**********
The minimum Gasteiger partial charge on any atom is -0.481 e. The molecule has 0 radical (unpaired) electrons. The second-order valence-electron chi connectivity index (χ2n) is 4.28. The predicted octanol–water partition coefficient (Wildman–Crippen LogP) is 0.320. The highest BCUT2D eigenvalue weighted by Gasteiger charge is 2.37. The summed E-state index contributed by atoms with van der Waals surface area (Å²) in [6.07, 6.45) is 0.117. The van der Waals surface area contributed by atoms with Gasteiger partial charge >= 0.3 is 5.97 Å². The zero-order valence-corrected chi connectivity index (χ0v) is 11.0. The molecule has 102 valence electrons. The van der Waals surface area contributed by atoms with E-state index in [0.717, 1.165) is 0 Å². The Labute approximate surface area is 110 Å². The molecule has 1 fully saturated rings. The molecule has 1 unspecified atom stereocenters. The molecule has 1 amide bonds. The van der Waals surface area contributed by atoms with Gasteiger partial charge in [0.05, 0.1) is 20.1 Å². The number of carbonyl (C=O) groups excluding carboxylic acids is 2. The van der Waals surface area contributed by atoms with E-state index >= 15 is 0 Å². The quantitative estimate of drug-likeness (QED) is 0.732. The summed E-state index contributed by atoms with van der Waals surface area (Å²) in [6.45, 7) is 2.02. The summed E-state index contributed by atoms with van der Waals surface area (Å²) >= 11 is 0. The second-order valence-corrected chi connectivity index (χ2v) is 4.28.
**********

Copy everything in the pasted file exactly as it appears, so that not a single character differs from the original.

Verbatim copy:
The minimum Gasteiger partial charge on any atom is -0.481 e. The molecule has 0 radical (unpaired) electrons. The second-order valence-electron chi connectivity index (χ2n) is 4.28. The predicted octanol–water partition coefficient (Wildman–Crippen LogP) is 0.320. The highest BCUT2D eigenvalue weighted by Gasteiger charge is 2.37. The summed E-state index contributed by atoms with van der Waals surface area (Å²) in [6.07, 6.45) is 0.117. The van der Waals surface area contributed by atoms with Gasteiger partial charge >= 0.3 is 5.97 Å². The zero-order valence-corrected chi connectivity index (χ0v) is 11.0. The molecule has 102 valence electrons. The van der Waals surface area contributed by atoms with E-state index in [0.717, 1.165) is 0 Å². The Labute approximate surface area is 110 Å². The molecule has 1 fully saturated rings. The molecule has 1 unspecified atom stereocenters. The molecule has 1 amide bonds. The van der Waals surface area contributed by atoms with Gasteiger partial charge in [0.05, 0.1) is 20.1 Å². The number of carbonyl (C=O) groups excluding carboxylic acids is 2. The van der Waals surface area contributed by atoms with E-state index >= 15 is 0 Å². The quantitative estimate of drug-likeness (QED) is 0.732. The summed E-state index contributed by atoms with van der Waals surface area (Å²) in [6.45, 7) is 2.02. The summed E-state index contributed by atoms with van der Waals surface area (Å²) >= 11 is 0. The second-order valence-corrected chi connectivity index (χ2v) is 4.28.